7. Although I don’t have any answers, I’ve seen that I can get more interest rolling on my timeline than on my fan page. Sometimes repeating the message (just once or twice) will catch people who missed it the first time. I’ve been doing some casual reading on various social media strategies over the last couple of weeks and it seems like for every method, there is someone who says it’s awful, does no good, or offers a prescription on how not to use those channels. Guess it’s back to trial and error.

  8. I try Google Plus, but no one ever “likes” my posts, so I don’t even think anyone sees them. Not sure if I am not doing it right, or not. Linkedin is the same for me, no one ever acknowledges my posts. I agree with everyone about Face book. I have much better success with photos and trivial things than when I post about my books. I will keep plugging away though.

  9. I have book pages and fan pages and they see little to no activity. My main page is where the action is. I have noted that several successful branding PR people I follow do not have separate pages. Perhaps they have one for immediate family, but everything else is on a main page. Since I don’t pay attention to the ads that come from FB on my home page I would never consider buying one.
    Thanks for confirming my suspicions about separating pages. 🙂

    1. You’re welcome, I guess. 😀 I’ve got AdBlock Plus installed at home, so I never see the ads on Facebook anyway — which is why I’ve been leery about paying for any. I’ve shelled out to boost a few posts, but I’m not sure how much good that does.

  10. One thing you can try is to suggest that your page followers choose ‘Get Notifications’ (it’s an option on the drop-down menu of the ‘Like’ button on your page). That way, they’ll be told when you post something new to the page.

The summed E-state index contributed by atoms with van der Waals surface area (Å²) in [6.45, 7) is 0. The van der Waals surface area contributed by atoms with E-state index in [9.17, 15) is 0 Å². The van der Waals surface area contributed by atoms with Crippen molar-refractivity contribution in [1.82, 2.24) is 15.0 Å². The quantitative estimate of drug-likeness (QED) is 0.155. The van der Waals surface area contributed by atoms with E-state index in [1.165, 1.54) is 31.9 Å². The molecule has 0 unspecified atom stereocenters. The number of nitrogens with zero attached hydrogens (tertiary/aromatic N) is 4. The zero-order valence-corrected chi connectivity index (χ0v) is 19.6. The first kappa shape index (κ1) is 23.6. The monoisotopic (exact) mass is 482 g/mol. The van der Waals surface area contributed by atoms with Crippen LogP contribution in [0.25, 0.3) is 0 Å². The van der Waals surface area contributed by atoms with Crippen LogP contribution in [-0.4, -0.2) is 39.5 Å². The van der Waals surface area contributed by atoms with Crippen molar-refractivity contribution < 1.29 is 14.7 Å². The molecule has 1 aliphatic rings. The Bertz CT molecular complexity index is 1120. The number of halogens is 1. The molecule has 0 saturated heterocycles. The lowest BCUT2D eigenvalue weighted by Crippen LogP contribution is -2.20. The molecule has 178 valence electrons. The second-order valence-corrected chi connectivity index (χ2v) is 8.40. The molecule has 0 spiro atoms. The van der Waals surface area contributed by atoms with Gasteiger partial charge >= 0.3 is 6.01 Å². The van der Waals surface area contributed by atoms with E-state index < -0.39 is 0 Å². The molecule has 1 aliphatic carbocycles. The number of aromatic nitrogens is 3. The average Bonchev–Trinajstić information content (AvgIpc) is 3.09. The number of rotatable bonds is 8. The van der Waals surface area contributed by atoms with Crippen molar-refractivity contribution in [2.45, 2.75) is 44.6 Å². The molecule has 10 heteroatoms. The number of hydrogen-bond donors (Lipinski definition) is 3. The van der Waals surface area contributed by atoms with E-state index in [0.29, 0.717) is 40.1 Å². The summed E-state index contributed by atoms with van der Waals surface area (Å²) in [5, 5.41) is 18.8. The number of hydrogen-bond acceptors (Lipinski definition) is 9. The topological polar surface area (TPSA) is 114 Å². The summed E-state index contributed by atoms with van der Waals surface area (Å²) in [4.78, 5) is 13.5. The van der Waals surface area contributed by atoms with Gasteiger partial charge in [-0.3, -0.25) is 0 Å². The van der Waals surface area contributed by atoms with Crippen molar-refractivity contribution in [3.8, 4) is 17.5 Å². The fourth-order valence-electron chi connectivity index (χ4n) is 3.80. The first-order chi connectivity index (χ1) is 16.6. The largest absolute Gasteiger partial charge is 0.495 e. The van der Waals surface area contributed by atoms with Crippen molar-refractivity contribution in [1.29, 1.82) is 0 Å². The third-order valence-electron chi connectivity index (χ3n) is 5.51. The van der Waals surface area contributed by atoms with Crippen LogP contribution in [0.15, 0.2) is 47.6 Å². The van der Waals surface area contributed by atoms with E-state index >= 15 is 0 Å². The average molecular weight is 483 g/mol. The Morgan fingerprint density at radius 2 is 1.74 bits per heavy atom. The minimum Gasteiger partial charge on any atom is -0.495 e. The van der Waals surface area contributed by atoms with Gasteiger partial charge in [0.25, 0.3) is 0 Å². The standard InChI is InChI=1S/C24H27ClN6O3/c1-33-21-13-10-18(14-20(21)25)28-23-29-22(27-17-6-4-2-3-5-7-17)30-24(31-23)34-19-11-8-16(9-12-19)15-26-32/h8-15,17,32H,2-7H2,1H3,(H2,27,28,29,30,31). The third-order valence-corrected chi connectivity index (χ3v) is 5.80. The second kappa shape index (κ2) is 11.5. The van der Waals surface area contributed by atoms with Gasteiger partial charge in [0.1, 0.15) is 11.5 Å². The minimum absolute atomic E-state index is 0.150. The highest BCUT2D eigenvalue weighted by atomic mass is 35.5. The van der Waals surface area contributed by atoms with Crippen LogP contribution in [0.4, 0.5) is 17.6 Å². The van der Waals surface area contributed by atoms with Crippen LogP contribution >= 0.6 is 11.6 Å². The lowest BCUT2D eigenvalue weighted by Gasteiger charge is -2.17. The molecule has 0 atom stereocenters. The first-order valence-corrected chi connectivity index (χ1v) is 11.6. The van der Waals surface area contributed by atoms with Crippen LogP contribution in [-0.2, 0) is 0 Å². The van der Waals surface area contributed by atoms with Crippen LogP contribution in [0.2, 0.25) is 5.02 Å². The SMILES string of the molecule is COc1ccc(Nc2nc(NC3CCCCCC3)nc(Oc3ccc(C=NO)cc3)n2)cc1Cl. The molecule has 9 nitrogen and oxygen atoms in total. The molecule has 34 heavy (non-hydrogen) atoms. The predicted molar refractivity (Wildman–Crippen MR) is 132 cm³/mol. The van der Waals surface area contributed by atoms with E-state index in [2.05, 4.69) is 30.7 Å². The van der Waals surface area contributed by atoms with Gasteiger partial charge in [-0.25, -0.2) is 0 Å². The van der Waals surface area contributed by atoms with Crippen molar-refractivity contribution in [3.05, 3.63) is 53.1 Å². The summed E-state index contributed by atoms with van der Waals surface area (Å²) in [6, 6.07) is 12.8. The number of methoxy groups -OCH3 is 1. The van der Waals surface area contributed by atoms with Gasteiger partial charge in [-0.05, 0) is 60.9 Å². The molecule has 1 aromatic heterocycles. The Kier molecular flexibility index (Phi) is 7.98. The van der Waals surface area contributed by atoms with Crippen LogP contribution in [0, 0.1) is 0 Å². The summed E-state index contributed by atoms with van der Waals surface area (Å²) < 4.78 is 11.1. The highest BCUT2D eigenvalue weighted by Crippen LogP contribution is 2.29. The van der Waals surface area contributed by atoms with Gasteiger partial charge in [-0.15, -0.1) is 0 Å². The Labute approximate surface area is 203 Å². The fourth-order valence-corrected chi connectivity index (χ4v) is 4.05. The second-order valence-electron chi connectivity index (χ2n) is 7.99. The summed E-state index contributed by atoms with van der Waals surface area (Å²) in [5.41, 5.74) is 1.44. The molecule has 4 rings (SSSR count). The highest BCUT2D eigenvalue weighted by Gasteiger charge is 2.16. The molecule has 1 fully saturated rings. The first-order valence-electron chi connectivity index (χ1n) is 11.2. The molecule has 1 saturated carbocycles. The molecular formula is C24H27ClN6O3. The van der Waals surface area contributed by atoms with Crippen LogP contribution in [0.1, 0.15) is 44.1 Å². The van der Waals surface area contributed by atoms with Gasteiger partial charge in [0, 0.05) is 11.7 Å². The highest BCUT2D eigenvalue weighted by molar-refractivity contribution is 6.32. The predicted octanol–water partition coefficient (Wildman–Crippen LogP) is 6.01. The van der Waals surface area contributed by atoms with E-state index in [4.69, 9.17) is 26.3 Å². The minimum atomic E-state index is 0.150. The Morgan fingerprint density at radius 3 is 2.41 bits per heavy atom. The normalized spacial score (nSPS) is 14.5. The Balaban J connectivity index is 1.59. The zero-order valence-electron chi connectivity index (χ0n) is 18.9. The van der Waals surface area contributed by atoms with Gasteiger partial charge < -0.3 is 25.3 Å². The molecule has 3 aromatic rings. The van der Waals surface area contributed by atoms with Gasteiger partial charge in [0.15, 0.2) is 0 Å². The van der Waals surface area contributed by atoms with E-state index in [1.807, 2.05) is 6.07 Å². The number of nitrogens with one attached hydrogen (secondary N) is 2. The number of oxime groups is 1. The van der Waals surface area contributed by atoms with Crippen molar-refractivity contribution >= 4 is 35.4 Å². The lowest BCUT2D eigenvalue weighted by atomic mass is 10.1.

Of course, posting about this option will only work if your followers are actually seeing your posts in the first place. (Catch 22?)

  11. I am sad to say that I’ve noticed this exact thing in the last few weeks. A few months ago, without ads, my page started to experience viral growth, doubling every 2 weeks, going from 60,000 to 1.1 million. We kept posting the same kind of content that people liked, providing lots of response to their comments and private messages, but then within a week it went from 40,000 new likes a day to barely 200. I suspected something like what you described and found your article through Google searching.

    I primed my page a few years ago by paying for Facebook ads. I make no income from my page, taking no donations. It is all about good will, helping people with all kinds of needs. My initial ad investment obviously got it off the ground. I proceeded with Facebook, based on the rules of the game as I understood them. I spent all of that time and energy, making the page into something that does well, doing the right things, and now I feel Facebook is effectively betraying me. I considered having an attorney write them some sort of letter, but I’m not really sure where that can lead.

    It is so disheartening to see all my past effort lead to this. -Jeff